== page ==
:: to the teeth ::    thoughts on social justice, medicine, race, hope and beats

"Another world is not only possible, she is on her way.
On a quiet day, I can hear her breathing." :: Arundhati Roy ::

"The most common way people give up their power is by thinking they don't have any." :: Alice Walker ::
Thursday, September 30, 2004  

Presidential debate drinking party at our place, and the soft bigotry of low expectations

Tonight, we're inviting some folks over to our apartment to drink with us as we watch the first presidential debate. It's going to be a depressing experience overall, as it's going to have the atmosphere of buzzwords and fanfare and paragraphs carefully pre-prepared. No excitement in that. And the media will undoubtedly repeat their awful behavior in the 2000 presidential elections, with their fond amazement of Bush (example: "look, he was able to finish a sentence!"). Here's part of the article I was going to write, inspired by Bush's remarks at the RNC when he mentioned that our public school system has a soft bigotry of low expectations. For some reason, after the speech I was more incensed by those remarks of his than his stupid remarks about liberating Iraq, maybe because his "leave no child behind" crap is full of bigotry, AND because he's been treated with soft bigotry of low expectations by the media for his whole life.

Anyway, since we've been busy, we haven't had time to create our own rules for the drinking games, but thanks to wonderful bloggers and writers, we've got some handy. When the guests arrive, we'll vote on a set of rules. Should be fun! Though, we may be passed out by9:30 with these rules. And for the 5 regular readers of this blog, if you'd like some good drinking games, here are a few:

Wonkette's debate drinking game
Jonathan Boeke's debate drinking game (nice chart format ready for printing)
David Martin's official 2004 drinking game, from the Chicago Tribune

And...a new site I came across -- Drinking Liberally.

Lastly -- some fun presidential debate humor (more here):
"Everyone is talking about the debate ground rules. Kerry wants his podium to be tall enough so he can rest his hands. And President Bush wants it to be wide enough to hide Dick Cheney." --Conan O'Brien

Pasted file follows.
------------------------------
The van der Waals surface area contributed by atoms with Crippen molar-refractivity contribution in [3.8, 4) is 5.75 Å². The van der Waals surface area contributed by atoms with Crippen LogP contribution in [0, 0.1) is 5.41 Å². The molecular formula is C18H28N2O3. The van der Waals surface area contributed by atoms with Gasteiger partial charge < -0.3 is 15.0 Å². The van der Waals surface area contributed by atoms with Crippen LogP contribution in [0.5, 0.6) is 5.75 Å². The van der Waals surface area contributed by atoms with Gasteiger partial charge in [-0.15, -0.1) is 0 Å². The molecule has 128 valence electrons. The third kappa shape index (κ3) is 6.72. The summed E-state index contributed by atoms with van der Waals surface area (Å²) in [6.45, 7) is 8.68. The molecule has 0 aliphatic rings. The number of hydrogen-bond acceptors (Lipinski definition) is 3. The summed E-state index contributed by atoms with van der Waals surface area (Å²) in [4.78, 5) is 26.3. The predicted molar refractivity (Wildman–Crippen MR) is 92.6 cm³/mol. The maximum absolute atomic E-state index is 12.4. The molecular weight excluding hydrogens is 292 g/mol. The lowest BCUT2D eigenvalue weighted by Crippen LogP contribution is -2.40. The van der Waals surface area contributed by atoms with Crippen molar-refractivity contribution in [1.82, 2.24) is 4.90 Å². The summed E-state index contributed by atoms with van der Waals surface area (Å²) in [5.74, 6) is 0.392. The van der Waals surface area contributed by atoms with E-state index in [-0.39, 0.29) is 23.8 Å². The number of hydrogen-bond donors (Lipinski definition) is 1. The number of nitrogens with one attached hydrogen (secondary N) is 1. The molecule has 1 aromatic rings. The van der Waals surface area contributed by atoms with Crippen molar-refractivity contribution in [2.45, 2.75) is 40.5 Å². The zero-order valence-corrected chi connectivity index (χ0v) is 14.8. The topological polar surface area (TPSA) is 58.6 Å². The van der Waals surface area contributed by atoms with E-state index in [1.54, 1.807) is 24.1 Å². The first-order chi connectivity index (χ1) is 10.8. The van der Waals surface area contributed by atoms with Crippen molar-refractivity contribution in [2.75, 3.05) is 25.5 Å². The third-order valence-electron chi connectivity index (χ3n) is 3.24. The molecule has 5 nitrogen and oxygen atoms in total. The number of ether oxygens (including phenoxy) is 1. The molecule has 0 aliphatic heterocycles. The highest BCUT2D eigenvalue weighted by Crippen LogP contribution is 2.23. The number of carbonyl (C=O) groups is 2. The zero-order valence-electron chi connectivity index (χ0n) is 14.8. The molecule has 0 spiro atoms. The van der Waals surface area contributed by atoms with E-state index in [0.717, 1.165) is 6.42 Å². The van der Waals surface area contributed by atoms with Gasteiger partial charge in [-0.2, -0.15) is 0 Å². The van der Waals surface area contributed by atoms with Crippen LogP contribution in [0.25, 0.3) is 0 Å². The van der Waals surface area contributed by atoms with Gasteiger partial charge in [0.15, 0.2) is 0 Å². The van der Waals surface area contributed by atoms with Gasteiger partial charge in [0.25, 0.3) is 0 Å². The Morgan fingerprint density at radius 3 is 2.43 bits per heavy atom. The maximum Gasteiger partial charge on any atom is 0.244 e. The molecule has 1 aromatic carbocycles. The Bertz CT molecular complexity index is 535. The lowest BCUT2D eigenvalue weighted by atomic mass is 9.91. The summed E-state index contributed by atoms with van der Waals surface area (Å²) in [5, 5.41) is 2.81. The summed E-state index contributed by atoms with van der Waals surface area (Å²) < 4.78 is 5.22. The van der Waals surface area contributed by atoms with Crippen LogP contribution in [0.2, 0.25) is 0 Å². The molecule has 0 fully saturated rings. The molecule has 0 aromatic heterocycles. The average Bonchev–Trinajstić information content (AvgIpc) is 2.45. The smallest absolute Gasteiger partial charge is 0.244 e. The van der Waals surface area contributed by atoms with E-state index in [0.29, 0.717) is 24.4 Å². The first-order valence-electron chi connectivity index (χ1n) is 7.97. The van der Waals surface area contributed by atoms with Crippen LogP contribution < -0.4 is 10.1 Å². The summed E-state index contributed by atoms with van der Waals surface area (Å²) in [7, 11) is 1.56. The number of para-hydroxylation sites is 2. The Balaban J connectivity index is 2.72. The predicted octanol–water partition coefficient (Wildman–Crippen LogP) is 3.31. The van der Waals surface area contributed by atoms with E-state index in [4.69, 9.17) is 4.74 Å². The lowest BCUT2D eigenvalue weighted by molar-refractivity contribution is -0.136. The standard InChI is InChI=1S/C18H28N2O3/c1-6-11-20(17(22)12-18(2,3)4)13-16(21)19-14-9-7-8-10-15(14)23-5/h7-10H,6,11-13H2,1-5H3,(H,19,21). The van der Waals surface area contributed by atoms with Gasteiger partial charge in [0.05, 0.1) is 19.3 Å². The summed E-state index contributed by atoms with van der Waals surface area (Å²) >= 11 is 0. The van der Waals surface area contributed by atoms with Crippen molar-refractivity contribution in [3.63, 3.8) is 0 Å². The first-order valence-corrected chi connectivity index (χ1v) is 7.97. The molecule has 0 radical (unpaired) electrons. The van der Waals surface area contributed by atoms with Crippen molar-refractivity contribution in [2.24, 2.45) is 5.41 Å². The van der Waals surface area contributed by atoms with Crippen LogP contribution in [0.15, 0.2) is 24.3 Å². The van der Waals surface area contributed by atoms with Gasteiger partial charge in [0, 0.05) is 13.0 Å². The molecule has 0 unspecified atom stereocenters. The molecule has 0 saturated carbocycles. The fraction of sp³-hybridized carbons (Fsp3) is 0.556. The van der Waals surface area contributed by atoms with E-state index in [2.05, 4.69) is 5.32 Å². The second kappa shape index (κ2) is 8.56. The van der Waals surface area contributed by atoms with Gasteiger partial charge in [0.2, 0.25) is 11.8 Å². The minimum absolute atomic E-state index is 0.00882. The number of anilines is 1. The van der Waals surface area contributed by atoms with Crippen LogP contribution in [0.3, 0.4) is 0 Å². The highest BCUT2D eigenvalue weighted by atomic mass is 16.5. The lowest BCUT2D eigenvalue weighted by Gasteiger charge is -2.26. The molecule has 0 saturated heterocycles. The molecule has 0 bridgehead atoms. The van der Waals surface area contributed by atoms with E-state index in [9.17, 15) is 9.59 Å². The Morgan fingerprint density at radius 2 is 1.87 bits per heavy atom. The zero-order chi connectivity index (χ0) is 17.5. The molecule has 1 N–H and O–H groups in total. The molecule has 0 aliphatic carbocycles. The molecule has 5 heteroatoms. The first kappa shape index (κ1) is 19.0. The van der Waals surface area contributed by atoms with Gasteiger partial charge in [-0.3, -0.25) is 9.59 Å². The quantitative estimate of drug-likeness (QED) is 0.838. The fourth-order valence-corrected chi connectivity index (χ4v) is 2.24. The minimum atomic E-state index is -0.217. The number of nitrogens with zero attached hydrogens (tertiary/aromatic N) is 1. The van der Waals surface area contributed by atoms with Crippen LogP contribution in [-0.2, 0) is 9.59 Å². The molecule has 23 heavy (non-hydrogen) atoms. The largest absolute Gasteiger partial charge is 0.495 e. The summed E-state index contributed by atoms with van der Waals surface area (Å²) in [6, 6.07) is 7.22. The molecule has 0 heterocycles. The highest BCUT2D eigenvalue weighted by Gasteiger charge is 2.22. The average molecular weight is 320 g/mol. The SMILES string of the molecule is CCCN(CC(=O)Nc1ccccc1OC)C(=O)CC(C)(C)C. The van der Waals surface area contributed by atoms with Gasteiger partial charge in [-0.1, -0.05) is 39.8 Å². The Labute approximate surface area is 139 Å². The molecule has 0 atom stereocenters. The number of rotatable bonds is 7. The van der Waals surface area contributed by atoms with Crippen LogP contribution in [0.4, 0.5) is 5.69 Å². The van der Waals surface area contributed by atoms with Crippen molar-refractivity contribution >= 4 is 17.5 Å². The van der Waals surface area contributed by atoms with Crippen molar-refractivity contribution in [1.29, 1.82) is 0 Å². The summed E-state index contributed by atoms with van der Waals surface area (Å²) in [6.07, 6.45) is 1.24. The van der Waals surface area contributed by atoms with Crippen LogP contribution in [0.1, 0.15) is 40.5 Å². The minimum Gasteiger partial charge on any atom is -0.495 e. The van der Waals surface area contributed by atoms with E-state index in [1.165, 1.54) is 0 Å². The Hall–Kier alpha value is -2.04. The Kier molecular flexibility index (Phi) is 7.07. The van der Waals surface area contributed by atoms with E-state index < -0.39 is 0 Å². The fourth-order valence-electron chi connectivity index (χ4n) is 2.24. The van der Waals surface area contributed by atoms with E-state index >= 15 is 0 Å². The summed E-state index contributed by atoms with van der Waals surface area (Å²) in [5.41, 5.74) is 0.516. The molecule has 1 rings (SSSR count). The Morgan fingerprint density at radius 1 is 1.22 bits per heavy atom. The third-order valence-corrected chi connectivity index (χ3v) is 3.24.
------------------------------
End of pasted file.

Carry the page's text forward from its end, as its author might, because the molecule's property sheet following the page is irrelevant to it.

"The first debate will actually take place in Miami, Florida. Boy, first all those hurricanes, now Bush and Kerry ... Haven't these people suffered enough?" --Jay Leno

"Both candidates now are trying to lower expectations for how they'll do on the debates. For example, Kerry tried to lower expectations for himself by saying Bush has never lost a debate and that he is a formidable opponent. Then Bush lowered expectations for himself when he said, 'Hey, what does "formable" mean?'" --Jay Leno

Update: Just saw this -- the 5 step Bush response to questions -- linked from the blog An Old Soul. Hilarious...

posted by Anjali Taneja | 9/30/2004 02:46:00 PM | (0) comments |

Friday, September 24, 2004  

re: the upcoming election. what if we voted on issues? interesting post as food for thought..especially the parents' reaction to their children's unwitting choices.

posted by Rahat | 9/24/2004 10:49:00 AM | (0) comments |

Wednesday, September 22, 2004  

Asthma as a symptom of GRIEF?

i was doing a night shift this week, earning my whole-grain bread and organic butter, as a hospitalist. my job there is to admit patients from the ER and hang with them until the morning shift MD's come on. it's good money and fairly light work. average of 3-7 admits a night in a system that actually works, except for getting old medical records...

so a lady came in to the ED with two weeks of an asthma exaccerbation. non-smoker. she had tried everything at home from mdi's to nebs. she was buzzing on albuterol and still feeling like she couldn't get her air in. when i saw her, she had already spent about eight hours in the ED getting high dose nebs and IV solumedrol with no resolution. she was able to speak full sentences and her O2 sats were okay but her chest sounded tight with wheezing and poor air movement. x-ray negative, blood work normal.

classis asthma exaccerbation. well, what had caused it? i asked all the usual questions about illness, environmental factors, work factors... no hints.

so i'm interested in these body pressure points and i've been learning reflexology. since she'd had everything done that western medicine could do, i offered her a reflexology treatment while still in the ED. she accepted, it's baasically just a foot massage anyways, who wouldn't want one?

there are points around the mtp joints that represent the heart and lungs. i started working these areas, which were painful for her, but tolerable and the most amazing thing happened. her story started to unfold. she shared with me that two weeks prior she had had a dream of her sister who had died while giving birth to her third child. the child had also died at the same time. tragic. this lady was raising her sister's two other children. after that dream, she had been unsettled and had taken a road trip to go visit the grave of her sister and her mom, who are buried together in Roswell, NM. (where all the aliens are!)